Thursday, May 3, 2012

Have and have nots, a world of contrasts

Mexico City is huge.  HUGE.  It comes as no surprise that in a city so large, there are people so different from each other that you question if you are in the same city still or not.

*Knowing* of the HUGE income gap and *witnessing* the evidence of it are two completely different experiences.  No matter how many places I go and witness people hardly getting by, or not getting by, I never get used to it.  It tears at your heart and the faces of these people struggling become slightly etched in your memory.

Yesterday while running errands in our SUV, we pulled up to a stoplight with a family waiting for the next round of cars.  The father had a cup in one hand and a lighter in another.  He took a swig of the liquid, lifted his face in the air, and spewed the liquid while holding the lighter in front of his mouth.

 This photo is from the wikipedia page on fire breathing.  Even had I had my camera on me, I wouldn't have been able to bring myself to take a photo.  What it would have captured was the man's toothless smile of thanks when cars rolled down the window to hand his wife a peso or two.  Or the way his wife carried their infant child, not quite walking yet, in her arms in a dirt soaked rebozo.  Or the way the wife didnt make eye contact with anyone at all. Or how stark the differences were in the people in the cars, and the man on the street breathing fire to feed his family.  The car next to us was a brand new BMW of some sort, with a man in a suit at the wheel.  In front of us, an Audi. 

On the street, a family so desperate for money to survive that they will do anything to make it.  People performing at stoplights is fairly common here.  People sell snacks, drinks, cigarrettes, car shades, anything.  People dress as clowns, play musical instruments, wash windows.  There is a particular corner on our way  downtown that always has Guatemalans asking for money, holding up their Guatemalan IDs or currency as "proof" that they aren't from here.  And they always say they are on the way to the US, just need a little money to make it the rest of the way.  Yesterday was the first time I saw a fire breather, and I can't shake the memory.

The only thing separating me from this family?  Where I was born, what family I was born into, and the oppurtunities I was given as a child. There are simply not enough jobs to go around, and those who have experience, education, and money are given the first pick.  Those without all of the above?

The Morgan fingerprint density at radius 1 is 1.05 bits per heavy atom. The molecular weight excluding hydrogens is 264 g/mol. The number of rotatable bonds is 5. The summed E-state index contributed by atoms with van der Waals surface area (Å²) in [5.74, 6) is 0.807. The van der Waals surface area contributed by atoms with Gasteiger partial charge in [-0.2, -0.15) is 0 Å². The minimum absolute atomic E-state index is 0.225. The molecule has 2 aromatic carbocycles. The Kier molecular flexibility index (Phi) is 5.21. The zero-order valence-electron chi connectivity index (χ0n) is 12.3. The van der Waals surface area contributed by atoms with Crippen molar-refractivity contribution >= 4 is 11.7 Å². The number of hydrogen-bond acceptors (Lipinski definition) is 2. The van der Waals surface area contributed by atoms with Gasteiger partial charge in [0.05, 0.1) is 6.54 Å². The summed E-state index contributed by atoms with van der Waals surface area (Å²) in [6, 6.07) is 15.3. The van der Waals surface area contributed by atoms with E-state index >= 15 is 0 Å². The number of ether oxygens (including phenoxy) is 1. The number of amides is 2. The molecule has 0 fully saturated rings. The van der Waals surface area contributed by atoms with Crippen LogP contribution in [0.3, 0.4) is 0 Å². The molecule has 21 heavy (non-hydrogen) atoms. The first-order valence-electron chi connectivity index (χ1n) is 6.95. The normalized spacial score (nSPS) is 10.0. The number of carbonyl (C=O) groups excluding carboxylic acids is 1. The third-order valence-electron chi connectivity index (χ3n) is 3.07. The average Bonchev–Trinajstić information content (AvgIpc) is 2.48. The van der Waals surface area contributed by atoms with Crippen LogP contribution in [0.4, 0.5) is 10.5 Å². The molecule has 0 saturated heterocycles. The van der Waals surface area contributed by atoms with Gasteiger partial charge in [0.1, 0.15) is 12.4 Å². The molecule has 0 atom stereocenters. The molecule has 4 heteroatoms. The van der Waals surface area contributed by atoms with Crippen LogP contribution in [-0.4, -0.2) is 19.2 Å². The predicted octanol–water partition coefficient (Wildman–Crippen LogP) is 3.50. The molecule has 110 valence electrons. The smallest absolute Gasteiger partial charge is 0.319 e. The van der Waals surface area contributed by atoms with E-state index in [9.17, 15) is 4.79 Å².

Breathe fire to feed their families.

And the children born into these families?

I don't want to think about it.


  1. If anything, moving to Mexico has opened my eyes tremendously to how fortunate I am. I am in a small town where the poverty is there, but isn't as obvious as in a big city with beggers in the street.

    We go to Aguascalientes quite a bit and seeing the mothers with the small children on the street corner is heartbreaking. Not only the moms, but most of them. We give everytime that we can. It is impossible to help everyone, but, if my husband doesn't have change, I have him hand them a 20 peso bill. We have more than enough, so we should be more than willing to help out.

    It is hard to forget. But, it is a way to make you realize how lucky you are.

  2. I had that same thought when I visited Mexico and saw some similar things. It is hard to see (I'm sure more for you in your case, since you live there, you see it more often), but it is an eye opening experience that we should consider our selves lucky for being exposed too. I know that if I would have never met my husband or had the chance to visit Mexico, I would still be living blindly, in my small little happy world. It puts things into perspective. You were right when you said the only thing seperating us from a similar life is where we were born and the opportunities we were given. There are so many people who do not realize this. There are so many people who could use an eye opening experience like the one we have had. I know I was one of the people long ago. Great post.

  3. I certainly dont have any answers but i believe the first step is acknowledging the problem. Thank you for reminding us to open our eyes, remember how fortunate we are, and reach out to those who have less.
    PS love the new header!

  4. I completly agree.
    In contrast , I used to live in the homeless Capitol of USA , good ole sunny year round Los Angeles, where every single corner is a person begging, normally said person is wearing clean clothes, shoes, has a backpack , a sign, written in clear English, and on average that person is white and young and able bodied. !!!!
    After being in many countries where actual poverty ( not laziness) is a fact of life. And people do what ? They work there butts off! They just don't stand there grinning with entitlement.
    I see hope and a fierce sense of pride when I see the street workers in Mexico, they have such a sense of optimism about them, even in the worst circumstances.
    It makes me want to get out of the car and slap them when I am in Los Angeles.
    And in DF I give them all I can, proud for them that they are survivors , that they have not given up.